I Think It’s Better the Second Time Around

24 May

As she fumbles to get the key into her front door, the realization occurs that this is the best part of the night. The bits that occur after the idle twenty minute chatter in the kitchen is what brought me here, but isn’t the knowledge or feeling that this person is eagerly and willingly walking you into their bedroom equal to or better than the physical sensation of the act? If that weren’t the case, it wouldn’t matter who was on the other end of that sensation, would it? We’d fuck like blind rabbits. Isn’t the person in question usually carrying out some sort of role or aim we’ve concocted for them? Isn’t that the point?

I am more alone here than if I were by myself in my bedroom. The drone of my fan is missing. The person warming the back of my neck with her breath is a stranger. The most she can provide for me is a prop body for me to close my eyes and pretend it to be the one I would rather be with. I sold myself out there, recognizing her excessive giggling and brushing of limbs. I said things I didn’t mean and censored opinions and laughed at dumb jokes and ignored inane commentary and did nothing but prove to myself that being myself isn’t the reason I got here. And for what? What have I sold my character and time for? A mediocre drunken blowjob? Twenty minutes of thoughtless, distracting pleasure? This is far more shameful than paying for it monetarily.

I peel her arm away from my body and slip out into the quiet night, the slush of wet snow making a squishing, sucking sound as I walk. We often choose these partners on the merit of a thoughtless interaction – no phone numbers, no breakfast, no strife. But this is never the case. They are serving as an antidote to loneliness, an assurance. A replacement to disperse affection on and fuck when we can’t be with the ones we want. The situation cannot be casual and mutual, as neither party understands the other’s thought process. A disconnect exists that prevents comfort and flippancy.  I used her while I thought of someone else. She was no different than a walking, talking, flesh-and-blood masturbation tool – a blow-up doll with a pulse.

I stop into the gas station to grab a pack of cigarettes and to get the sting of feeling back into my numb fingers. The skinny middle-aged man behind the counter is the same one who sold condoms to us a few hours earlier, rolling his eyes as we stumbled and howled near the coffee machine. Now he gives me a sly smirk and a wink as I hand him a five.

It all comes down to the desire to love and be loved. Without that passion, that seeking of affection, that hazy sense of romanticism, you are merely fucking a stranger, and with every stranger I fuck I feel a little less able to ever believe in those things again. We de-emphasize love while we scrutinize sex, and why are we scrutinizing sex in the first place, outside of the lacking of what we expected it to provide? We attach some grandness to it, some buzz, that it can’t live up to because, well, it’s just sex. It’s mythos lies in validation, in the giggling and high fives of friends, the images of media, our green nature on a subject we have to fight ourselves to frankly discuss; without affection, it is simply a highly pleasurable sensation, something akin to a massage at the spa.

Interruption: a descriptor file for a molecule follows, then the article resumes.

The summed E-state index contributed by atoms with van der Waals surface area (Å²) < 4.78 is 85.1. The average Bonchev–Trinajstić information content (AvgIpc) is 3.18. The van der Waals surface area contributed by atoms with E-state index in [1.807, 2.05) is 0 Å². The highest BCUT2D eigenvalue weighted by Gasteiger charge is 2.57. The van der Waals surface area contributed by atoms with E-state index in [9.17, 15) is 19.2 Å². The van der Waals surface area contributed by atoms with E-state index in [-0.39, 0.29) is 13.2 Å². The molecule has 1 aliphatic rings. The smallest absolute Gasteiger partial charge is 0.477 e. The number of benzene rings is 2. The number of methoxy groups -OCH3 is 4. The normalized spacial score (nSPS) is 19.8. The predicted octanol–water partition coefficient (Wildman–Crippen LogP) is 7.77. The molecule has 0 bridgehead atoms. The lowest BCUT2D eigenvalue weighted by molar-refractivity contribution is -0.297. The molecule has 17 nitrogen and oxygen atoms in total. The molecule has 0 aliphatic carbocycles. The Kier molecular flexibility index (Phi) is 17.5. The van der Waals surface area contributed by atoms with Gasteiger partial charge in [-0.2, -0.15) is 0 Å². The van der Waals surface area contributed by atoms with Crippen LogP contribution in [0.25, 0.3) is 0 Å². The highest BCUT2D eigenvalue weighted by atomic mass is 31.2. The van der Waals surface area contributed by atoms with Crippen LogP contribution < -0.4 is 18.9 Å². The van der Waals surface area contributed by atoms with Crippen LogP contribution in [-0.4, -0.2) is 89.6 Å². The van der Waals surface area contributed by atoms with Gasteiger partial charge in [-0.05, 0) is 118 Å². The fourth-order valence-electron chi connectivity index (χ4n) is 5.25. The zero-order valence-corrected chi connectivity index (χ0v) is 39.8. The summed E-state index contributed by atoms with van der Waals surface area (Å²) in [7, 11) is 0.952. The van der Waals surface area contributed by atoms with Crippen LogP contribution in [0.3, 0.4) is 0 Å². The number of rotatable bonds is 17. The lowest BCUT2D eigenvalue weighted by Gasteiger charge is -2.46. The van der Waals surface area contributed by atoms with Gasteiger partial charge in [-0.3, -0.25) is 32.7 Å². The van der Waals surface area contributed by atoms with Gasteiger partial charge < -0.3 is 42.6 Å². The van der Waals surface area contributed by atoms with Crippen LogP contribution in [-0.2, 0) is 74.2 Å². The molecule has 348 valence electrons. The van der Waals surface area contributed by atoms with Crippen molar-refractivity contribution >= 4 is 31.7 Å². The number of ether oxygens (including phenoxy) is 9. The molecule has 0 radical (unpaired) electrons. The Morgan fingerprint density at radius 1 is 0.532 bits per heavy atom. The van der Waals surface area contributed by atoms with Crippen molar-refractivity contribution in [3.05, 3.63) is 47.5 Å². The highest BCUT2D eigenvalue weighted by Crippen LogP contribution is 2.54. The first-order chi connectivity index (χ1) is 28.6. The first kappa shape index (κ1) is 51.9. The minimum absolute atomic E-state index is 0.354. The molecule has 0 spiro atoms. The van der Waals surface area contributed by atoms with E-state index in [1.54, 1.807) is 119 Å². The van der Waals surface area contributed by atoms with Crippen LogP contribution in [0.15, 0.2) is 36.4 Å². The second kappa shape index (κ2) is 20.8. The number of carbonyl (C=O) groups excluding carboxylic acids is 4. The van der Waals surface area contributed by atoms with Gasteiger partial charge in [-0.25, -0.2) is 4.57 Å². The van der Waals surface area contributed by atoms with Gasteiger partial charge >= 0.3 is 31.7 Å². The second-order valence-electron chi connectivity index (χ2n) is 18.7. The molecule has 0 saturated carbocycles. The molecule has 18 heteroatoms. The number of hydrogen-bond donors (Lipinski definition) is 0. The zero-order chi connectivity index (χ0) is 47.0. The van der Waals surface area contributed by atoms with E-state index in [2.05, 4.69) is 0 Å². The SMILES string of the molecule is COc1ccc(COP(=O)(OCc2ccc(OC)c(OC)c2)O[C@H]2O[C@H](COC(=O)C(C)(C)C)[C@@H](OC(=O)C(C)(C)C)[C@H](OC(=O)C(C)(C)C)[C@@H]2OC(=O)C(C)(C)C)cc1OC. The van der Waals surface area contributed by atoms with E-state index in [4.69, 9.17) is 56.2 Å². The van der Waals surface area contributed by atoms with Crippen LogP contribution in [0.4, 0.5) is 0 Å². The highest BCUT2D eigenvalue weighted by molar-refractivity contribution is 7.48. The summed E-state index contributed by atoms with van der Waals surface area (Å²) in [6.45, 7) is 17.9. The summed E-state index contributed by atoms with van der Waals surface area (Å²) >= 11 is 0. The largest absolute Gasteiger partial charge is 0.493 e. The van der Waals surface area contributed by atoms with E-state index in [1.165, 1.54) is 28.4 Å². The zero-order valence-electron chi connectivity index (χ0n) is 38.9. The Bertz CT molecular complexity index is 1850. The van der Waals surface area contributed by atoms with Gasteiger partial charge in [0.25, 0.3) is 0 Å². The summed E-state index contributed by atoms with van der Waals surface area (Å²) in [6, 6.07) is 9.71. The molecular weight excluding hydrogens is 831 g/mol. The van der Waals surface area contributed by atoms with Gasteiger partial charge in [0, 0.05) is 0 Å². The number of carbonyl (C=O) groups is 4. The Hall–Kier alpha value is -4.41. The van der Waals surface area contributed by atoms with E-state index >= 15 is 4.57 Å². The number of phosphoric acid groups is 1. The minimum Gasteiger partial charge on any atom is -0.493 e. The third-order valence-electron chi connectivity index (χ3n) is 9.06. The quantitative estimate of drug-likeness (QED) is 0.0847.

By the time I arrive home my pant legs are soaked halfway up to my shins, rings of salt dust layering around their ends. Seth is asleep on the couch, an episode of Taxi glowing from the television. I peel off my jeans carefully, making sure not to touch the frozen ends to my skin.  The tips of my toes are still numb as I crawl into bed. Every now and again I hear the faint sound of Danny Devito’s animated ranting. I grab an extra pillow and pull it to my chest, drifting off to the low hum of my fan and the canned laughter of a 1970’s studio audience.


4 Responses to “I Think It’s Better the Second Time Around”

  1. Chad May 24, 2008 at 6:58 am #

    I don’t believe that we find love. We look for it. We expect it to appear under the correct circumstances. A notion of love forms in our brains and we pursue it like a dog following a scent that only it can smell. This is not a love search-party even though it may feel like we are hot on the trail. So why do we say things like “looking for love in all the wrong places”, “I found love” and “It was love at first site”? It’s as if love is a treasure hunt and the reward is a sparkling, overflowing treasure chest that stuns us when it is finally found. I admit that a part of me is attracted to this concept of love. It implies that love will make you happy and let you keep and enjoy your new found treasure. I guess this is why we search for love because then its absence only seems to represent a deficiency in skills that are useful for things like Hide-and-Seek. By protecting ourselves during the so called “search” for love we actually hinder the process and growth that results in healthy love. This means that most of our socially acceptable ways to “fall” in love are actually products of the fear of not being loved which in turn makes it more difficult to actually find love. In fact, it almost makes it impossible.

  2. writerchick May 24, 2008 at 7:04 pm #

    What a thought provoking post. I think though, at some point in our lives, we stop looking for something empty to fill the emptiness. At least I did. After realizing that sex for the sake of sex doesn’t do anything for me.

    Writer Chick

  3. threesteps May 26, 2008 at 11:55 pm #

    Hey, I really enjoyed the read, I think I’m going to add you to my blogroll if you don’t mind.


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